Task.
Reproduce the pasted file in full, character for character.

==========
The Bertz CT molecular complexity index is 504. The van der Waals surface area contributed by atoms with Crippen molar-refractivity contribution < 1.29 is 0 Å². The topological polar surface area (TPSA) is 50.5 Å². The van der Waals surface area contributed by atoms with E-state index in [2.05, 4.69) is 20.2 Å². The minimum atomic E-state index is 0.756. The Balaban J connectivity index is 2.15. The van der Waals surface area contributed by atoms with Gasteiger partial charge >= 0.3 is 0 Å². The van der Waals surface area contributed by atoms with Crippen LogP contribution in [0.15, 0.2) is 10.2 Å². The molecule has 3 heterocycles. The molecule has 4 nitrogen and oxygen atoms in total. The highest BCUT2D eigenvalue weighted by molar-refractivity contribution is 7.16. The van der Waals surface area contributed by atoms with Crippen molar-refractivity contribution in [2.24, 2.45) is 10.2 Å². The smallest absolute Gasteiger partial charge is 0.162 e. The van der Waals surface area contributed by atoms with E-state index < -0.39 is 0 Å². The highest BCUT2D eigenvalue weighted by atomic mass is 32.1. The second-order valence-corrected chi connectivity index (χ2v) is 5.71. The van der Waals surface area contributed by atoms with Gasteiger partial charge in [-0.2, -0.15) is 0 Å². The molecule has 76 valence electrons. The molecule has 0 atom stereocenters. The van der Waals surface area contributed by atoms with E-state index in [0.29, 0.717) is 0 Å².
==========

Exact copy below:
The Bertz CT molecular complexity index is 504. The van der Waals surface area contributed by atoms with Crippen molar-refractivity contribution < 1.29 is 0 Å². The topological polar surface area (TPSA) is 50.5 Å². The van der Waals surface area contributed by atoms with E-state index in [2.05, 4.69) is 20.2 Å². The minimum atomic E-state index is 0.756. The Balaban J connectivity index is 2.15. The van der Waals surface area contributed by atoms with Gasteiger partial charge >= 0.3 is 0 Å². The van der Waals surface area contributed by atoms with Crippen LogP contribution in [0.15, 0.2) is 10.2 Å². The molecule has 3 heterocycles. The molecule has 4 nitrogen and oxygen atoms in total. The highest BCUT2D eigenvalue weighted by molar-refractivity contribution is 7.16. The van der Waals surface area contributed by atoms with Crippen molar-refractivity contribution in [2.24, 2.45) is 10.2 Å². The smallest absolute Gasteiger partial charge is 0.162 e. The van der Waals surface area contributed by atoms with E-state index < -0.39 is 0 Å². The highest BCUT2D eigenvalue weighted by atomic mass is 32.1. The second-order valence-corrected chi connectivity index (χ2v) is 5.71. The van der Waals surface area contributed by atoms with Gasteiger partial charge in [-0.2, -0.15) is 0 Å². The molecule has 76 valence electrons. The molecule has 0 atom stereocenters. The van der Waals surface area contributed by atoms with E-state index in [0.29, 0.717) is 0 Å².